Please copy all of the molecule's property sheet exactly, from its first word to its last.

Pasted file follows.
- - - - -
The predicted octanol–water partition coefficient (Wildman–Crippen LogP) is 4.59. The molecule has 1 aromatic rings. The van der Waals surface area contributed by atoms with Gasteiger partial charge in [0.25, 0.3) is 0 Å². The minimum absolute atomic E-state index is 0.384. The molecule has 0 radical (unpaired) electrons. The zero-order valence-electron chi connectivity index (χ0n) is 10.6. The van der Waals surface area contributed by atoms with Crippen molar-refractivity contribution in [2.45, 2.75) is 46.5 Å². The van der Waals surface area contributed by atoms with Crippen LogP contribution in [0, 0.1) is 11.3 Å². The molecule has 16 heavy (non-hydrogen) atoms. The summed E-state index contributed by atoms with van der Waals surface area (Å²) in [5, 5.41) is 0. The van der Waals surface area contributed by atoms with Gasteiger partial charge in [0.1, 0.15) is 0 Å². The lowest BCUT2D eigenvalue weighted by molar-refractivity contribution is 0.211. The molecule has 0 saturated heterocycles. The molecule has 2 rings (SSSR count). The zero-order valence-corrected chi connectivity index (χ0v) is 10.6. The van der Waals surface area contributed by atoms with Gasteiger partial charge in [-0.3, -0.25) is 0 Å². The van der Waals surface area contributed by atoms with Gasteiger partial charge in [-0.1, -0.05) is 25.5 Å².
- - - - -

The predicted octanol–water partition coefficient (Wildman–Crippen LogP) is 4.59. The molecule has 1 aromatic rings. The van der Waals surface area contributed by atoms with Gasteiger partial charge in [0.25, 0.3) is 0 Å². The minimum absolute atomic E-state index is 0.384. The molecule has 0 radical (unpaired) electrons. The zero-order valence-electron chi connectivity index (χ0n) is 10.6. The van der Waals surface area contributed by atoms with Crippen molar-refractivity contribution in [2.45, 2.75) is 46.5 Å². The van der Waals surface area contributed by atoms with Crippen LogP contribution in [0, 0.1) is 11.3 Å². The molecule has 16 heavy (non-hydrogen) atoms. The summed E-state index contributed by atoms with van der Waals surface area (Å²) in [5, 5.41) is 0. The van der Waals surface area contributed by atoms with Gasteiger partial charge in [0.1, 0.15) is 0 Å². The lowest BCUT2D eigenvalue weighted by molar-refractivity contribution is 0.211. The molecule has 0 saturated heterocycles. The molecule has 2 rings (SSSR count). The zero-order valence-corrected chi connectivity index (χ0v) is 10.6. The van der Waals surface area contributed by atoms with Gasteiger partial charge in [-0.3, -0.25) is 0 Å². The van der Waals surface area contributed by atoms with Gasteiger partial charge in [-0.1, -0.05) is 25.5 Å².